And every spring and fall, those formultions change. The oil companies have to drain the tanks, wipe them clean and refill them with the forumlations for the season. Every spring and fall, the gas prices spike because the supply suddenly dries up and everyone blames it on either "the travel season" or "the oil companies".

  • Sonet-transport Aug 7, 2007

    Travised

    "When it reaches the pumps there is NO SET PRICE in a lot of states. Compared to Gasoline where the government has strict regulations on price/profit this does not exist for E85."

    There is only regulation in the taxes on the product and emissions are covered as well, but profits are NOT regulated. This is still a free-market economy...till next time Congress is back in session.

  • Travised Aug 7, 2007

    Exactly. The states that have mandated use of E85 are out of their gords. They have paid for the refineries, they BUY the corn, sometimes even help pay the farmers to grow it. When it reaches the pumps there is NO SET PRICE in a lot of states. Compared to Gasoline where the government has strict regulations on price/profit this does not exist for E85.

    However look at the negative costs in the picture. We the taxpayers are footing the bill for the majority of it, and recieve nothing in return. MPG in most cases tends to drop using E85 compared to "real" gas.

    Good points. Due to less corn (feed) for animals, and fuel costs being higher, it is a domino effect. Milk in turn milk is higher due to feed costs and fuel costs.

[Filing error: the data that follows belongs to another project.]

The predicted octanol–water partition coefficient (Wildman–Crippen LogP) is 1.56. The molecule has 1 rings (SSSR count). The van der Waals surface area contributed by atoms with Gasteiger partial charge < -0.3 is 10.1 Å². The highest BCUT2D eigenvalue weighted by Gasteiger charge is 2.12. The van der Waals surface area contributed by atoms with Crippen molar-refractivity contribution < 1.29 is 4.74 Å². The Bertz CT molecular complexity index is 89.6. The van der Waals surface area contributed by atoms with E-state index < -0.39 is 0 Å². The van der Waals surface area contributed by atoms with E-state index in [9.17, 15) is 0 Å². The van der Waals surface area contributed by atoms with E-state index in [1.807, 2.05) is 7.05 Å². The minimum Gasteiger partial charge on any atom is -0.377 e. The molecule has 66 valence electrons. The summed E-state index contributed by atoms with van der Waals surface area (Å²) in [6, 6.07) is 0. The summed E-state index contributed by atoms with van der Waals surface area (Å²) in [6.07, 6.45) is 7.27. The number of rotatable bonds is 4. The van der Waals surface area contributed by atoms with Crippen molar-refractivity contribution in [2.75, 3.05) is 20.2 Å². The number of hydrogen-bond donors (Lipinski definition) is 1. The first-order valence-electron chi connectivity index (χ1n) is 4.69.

A LOT of states will be pushing E85, and I do mean PUSHING. Remember when we had TWO formulations of Gasoline? Now there's about 20 to meet "state regulations" for emissions. No more one across the board.

  • oldschool Aug 7, 2007

    Next, why don't we just figure out how we can fuel a car by burning $100 bills? As long as it will save our planet, and it's for the children, who can disagree with it?

  • oldschool Aug 7, 2007

    Sorry - I said "riots", should have been "protests".

  • oldschool Aug 7, 2007

    Come on guys, that stuff doesn't matter any more than the food riots in Mexico because the price of corn tortillas has tripled. (Not making that up, by the way.)

    What matters is - who will win the Iowa caucus. That's it, pure and simple. (And I'm afraid the Republicans are every bit as bad as the Dems on this one.)

  • hi_i_am_wade Aug 7, 2007

    Well, I wish it would go in the REVERSE gear. Have you noticed how much milk costs now. Who do you have to think for that? Corn-based ethanol. This also means beef prices will go up too. The last thing we need to do is convert food to an inefficient fuel; putting E15 or E85 in your tank will severally lower fuel economy. Ethanol is all well and good if and only if we don't use food crops.

  • colliedave Aug 7, 2007

    How much energy does it take to produce/ship the stuff? Will is be like corn-based stuff the OVERALL impact is worse. Just open up ANWAR, allow drilling off the coast AND explore alternative that don't have a negative impact on the economy.